One of the greatest American actors of his generation, Robert De Niro (born 1943) is known for his total immersion in roles. Whether driving a cab to prepare for Taxi Driver or gaining 60 pounds to play boxer Jake La Motta in Raging Bull, De Niro studies his characters intensely. The Oscar-winning actor is best known for his roles in gangster-related films such as The Godfather, Part II.
Robert De Niro
In a 1976 interview, De Niro explained his approach to preparing for a role. "Actors must expose themselves to the surroundings and keep their minds obsessed with that," he said. " … I always look at everything…. If you don't practice, you don't know your subject and it can't be natural … You've got to physically and mentally become that person you are portraying."
De Niro was born in New York City on August 17, 1943. His father, Robert De Niro Sr., was a sculptor, painter and poet. His mother, Virginia Admiral, also sold paintings. His parents had a salon in Greenwich Village that attracted other artists and intellectuals. They divorced when their son was a young child. As he approached adolescence, De Niro was shy and sickly looking. His pale complexion earned him the nickname "Bobby Milk" in the ethnic neighborhood of "Little Italy," where he grew up. His first stage role, at age ten, was as the cowardly lion in a local production of The Wizard of Oz.
At the age of 16, De Niro got his first paying role, in a production of Chekhov's The Bear . He was hooked. Dropping out of high school just a few credits short of graduation, he studied Method acting under Lee Strasberg and Stella Adler. For the next 14 years De Niro performed off-Broadway, in dinner theaters, in touring productions, and occasionally in television commercials and small films.
Director Brian De Palma gave De Niro his start in films.. He cast the young New Yorker in the little-noticed, small-budget films The Wedding Party, Greetings, and Hi, Mom! In Greetings De Niro had the lead role as a draft dodger. Soon, actress Shelley Winters took him under her wing. She helped him land a part in the low-budget Roger Corman film Bloody Mama. He played one of the sons of her character, the legendary killer Ma Barker. De Niro prepared by spending weeks in the Ozark Mountains, perfecting an Arkansas dialect. De Niro next appeared in a string of poorly received films, including Jennifer on My Mind, Born to Win, and The Gang That Couldn't Shoot Straight. Though the movies were panned, some film critics started to notice his exceptional performances.
"You Talkin' to Me?"
In 1973, De Niro, who was turning 30, finally won widespread acclaim with two remarkable performances. He portrayed a dying baseball pitcher in Bang the Drum Slowly . De Niro had never played baseball and wasn't an athlete but, through constant practice, intense study of ballplayers in person and on film, and reading books about baseball, he made his performance believable. Later that year, De Niro appeared as a nervous, explosive young hoodlum in Mean Streets, the first of many collaborations with director Martin Scorcese, a contemporary who also grew up on New York's Lower East Side. The authenticity of his performance was startling. It "looked as if a rogue had come in off the streets," wrote biographer David Thomson, and the portrayal seemed "an assertion of how out of conventional control he was."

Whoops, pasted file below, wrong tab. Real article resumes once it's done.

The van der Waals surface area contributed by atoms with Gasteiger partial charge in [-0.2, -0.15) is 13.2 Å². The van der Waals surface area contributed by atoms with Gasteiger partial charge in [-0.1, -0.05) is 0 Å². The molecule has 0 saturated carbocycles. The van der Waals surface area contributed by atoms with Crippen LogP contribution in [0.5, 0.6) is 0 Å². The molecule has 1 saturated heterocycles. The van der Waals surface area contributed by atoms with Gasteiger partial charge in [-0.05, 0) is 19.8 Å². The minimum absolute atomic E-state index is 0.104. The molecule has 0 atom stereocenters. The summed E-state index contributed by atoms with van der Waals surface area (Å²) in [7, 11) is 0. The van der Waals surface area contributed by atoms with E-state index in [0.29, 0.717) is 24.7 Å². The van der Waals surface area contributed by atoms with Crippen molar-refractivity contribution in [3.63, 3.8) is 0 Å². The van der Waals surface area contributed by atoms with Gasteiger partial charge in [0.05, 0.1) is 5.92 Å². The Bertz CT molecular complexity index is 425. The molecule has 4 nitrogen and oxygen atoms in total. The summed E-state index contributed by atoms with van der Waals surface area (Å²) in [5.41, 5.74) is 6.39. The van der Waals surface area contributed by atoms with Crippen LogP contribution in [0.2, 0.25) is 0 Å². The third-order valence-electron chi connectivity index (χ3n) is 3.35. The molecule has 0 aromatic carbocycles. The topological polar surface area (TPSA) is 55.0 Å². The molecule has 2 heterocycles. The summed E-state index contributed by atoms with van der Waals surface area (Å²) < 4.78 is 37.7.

In 1974, De Niro was cast as the young Vito Corleone in Francis Coppola's blockbuster The Godfather, Part II. He prepared by studying the Sicilian dialect for weeks and by striving to capture the accent and mannerisms of Marlon Brando, who had played the older Corleone in the original Godfather. "De Niro is right to be playing the young Brando because he has the physical audacity, the grace and the instinct to become a great actor," wrote critic Pauline Kael. The breakthrough role, in which he speaks only 17 words of English, won De Niro the Academy Award for Best Supporting Actor.
De Niro continued gaining critical acclaim with his role as the cab driver Travis Bickle in Scorcese's Taxi Driver in 1976. His Oscar-nominated portrait of a bigoted, vengeful Vietnam veteran was an iconic performance. To prepare for the role, De Niro lost 35 pounds and listened repeatedly to a taped reading of the diaries of assassin Arthur Bremer, who shot presidential candidate George Wallace in 1972. He also got a provisional cab driver's license and drove around New York for several weeks.
De Niro's gutsy, disturbing performance drove the controversial film. "The genius of the acting consists of De Niro's refusal to simplify," wrote Thomson. "He never opts for sacred monster or shaman. The long, lone sequences establish an hallucinatory confessional with the audience…" Playing with his gun and practicing his bravado in front of a mirror—a scene the actor improvised—De Niro tries out the memorable line: "You talkin' to me?" The phrase became an enduring part of the American lexicon— shorthand for a fed-up, won't-take-it-anymore attitude and a code for white male rage. "It is a picture of a man on the brink of the abyss which is both chilling and comical," wrote biographer Andy Dougan.
Disappeared into Roles
Over the next quarter-century, De Niro would become one of the most prolific and celebrated actors in Hollywood. He was known for immersing himself in his roles—so much so that for many years he often went unrecognized in public. One of De Niro's acclaimed early portrayals came in the controversial, Oscar-winning Vietnam War drama The Deer Hunter, in which he played a redneck steelworker traumatized by his combat experiences. To grow into the role, he entered the world of Ohio Valley steel mills. "I talked with the mill workers, I drank and ate with them, and I played pool with them," De Niro explained. "I tried to come as close to being a steelworker as possible. I wanted to work a shift at the mill, but they wouldn't let me." De Niro's penchant for authenticity nearly cost him his life during the filming. Shooting combat scenes in Thailand, he and co-star John Savage were almost killed while doing their own stunt work, dropping from a flying helicopter's runners into a river.